Origins of Unionism in Ireland
At the time of the Act of Union in 1800, the Protestant community was divided over whether to support the Act. The Union came in the aftermath of the 1798 Rebellion, in which elements of Irish Protestants – particularly Presbyterians – had supported republican United Irishmen and others had been mobilised to defend the status quo in the Yeomanry and Orange Order. Others still, parliamentary 'patriots' such as Henry Grattan did not support the rebellion but had lobbied for more independence for Ireland and for equal rights for Catholics.
The Act of union was first proposed in the Irish Parliament in 1799 but defeated by 111 votes to 116. The idea of Union was supported by in Parliament those whose main concern was security in the wake of the 1798 rebellion and the need for the 40,000 strong British military garrison to remain. It was opposed by two distinct groups. On one side, by those known as the 'ultra Protestants', who feared that direct British rule would mean reforms that would give Catholics equal rights and overturn Protestant supremacy in Ireland, and from the other side by the 'patriot' tendency led by Henry Grattan who wanted to defend Ireland's constitutional independence and were also worried about the effect that a Union would have on Irish trade. Lord Castlereagh managed to tip the balance in favour of the Union by offering titles, land and in some cases cash payments to Parliamentarians. The Act was passed at the second attempt in 1800.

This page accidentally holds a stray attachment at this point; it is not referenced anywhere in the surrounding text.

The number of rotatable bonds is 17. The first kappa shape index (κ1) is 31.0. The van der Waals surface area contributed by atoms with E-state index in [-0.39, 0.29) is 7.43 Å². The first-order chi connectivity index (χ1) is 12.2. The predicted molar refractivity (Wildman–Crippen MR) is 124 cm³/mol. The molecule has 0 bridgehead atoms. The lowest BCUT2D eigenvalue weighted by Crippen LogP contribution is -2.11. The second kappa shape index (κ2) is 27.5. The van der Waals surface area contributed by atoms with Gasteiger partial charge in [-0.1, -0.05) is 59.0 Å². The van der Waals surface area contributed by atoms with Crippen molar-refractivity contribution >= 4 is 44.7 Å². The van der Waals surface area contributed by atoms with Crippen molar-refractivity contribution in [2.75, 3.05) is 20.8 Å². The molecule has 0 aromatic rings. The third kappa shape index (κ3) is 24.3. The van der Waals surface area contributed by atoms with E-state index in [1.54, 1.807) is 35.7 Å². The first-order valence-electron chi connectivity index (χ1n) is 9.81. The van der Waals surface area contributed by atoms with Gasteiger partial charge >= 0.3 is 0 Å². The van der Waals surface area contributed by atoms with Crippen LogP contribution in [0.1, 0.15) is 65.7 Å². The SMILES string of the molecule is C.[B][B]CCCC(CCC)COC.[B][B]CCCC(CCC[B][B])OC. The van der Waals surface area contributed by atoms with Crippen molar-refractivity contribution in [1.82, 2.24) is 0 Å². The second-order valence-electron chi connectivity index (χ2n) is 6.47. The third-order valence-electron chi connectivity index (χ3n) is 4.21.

The Orange Order was split over the Union and adopted policy of neutrality in order to avoid a split. Conversely, the Catholic Bishops and much of the Catholic middle class initially accepted the Union, as it promised to undo the last of the Penal Laws.
However, what radically changed the balance of forces for and against the Union was Catholic Emancipation in 1829. This enabled Catholics to hold public office for the first time since the 1690s. It now meant that an Irish Parliament, even one elected under strict property requirements, would have a majority of Catholic voters and potentially of Catholic representatives.
For this reason, most Protestants in Ireland opposed the agitation, under Daniel O'Connell and the Repeal Association for Repeal of the Union or restoration of the Irish Parliament, in the 1830s and 1840s. The Orange Order, by this stage committed to the Union, increased its membership to over 100,000 by 1835 and "working class Protestants...developed effective militant politics of their own". The political representative of Unionism was the Irish Conservative Party – which urged the suppression of O'Connell's 'monster meetings' for Repeal. The British Conservative government eventually agreed to this in October 1843, banning a proposed mass meeting for Repeal at Clontarf, Dublin and deploying troops and a warship to prevent it.
The Conservative Party successfully mobilised Protestant voters against Repeal, by such means signing on more freemen of the cities (hereditary trade guilds, open only to Protestants from the 1690s to the 1840s) to get around the greater number of Catholic property holders. The Conservative Party remained the largest in Irish politics until 1859.
The final challenge to the Union in this era was the Young Irelander Rebellion of 1848, which largely failed to come off and which was suppressed after minor military action.
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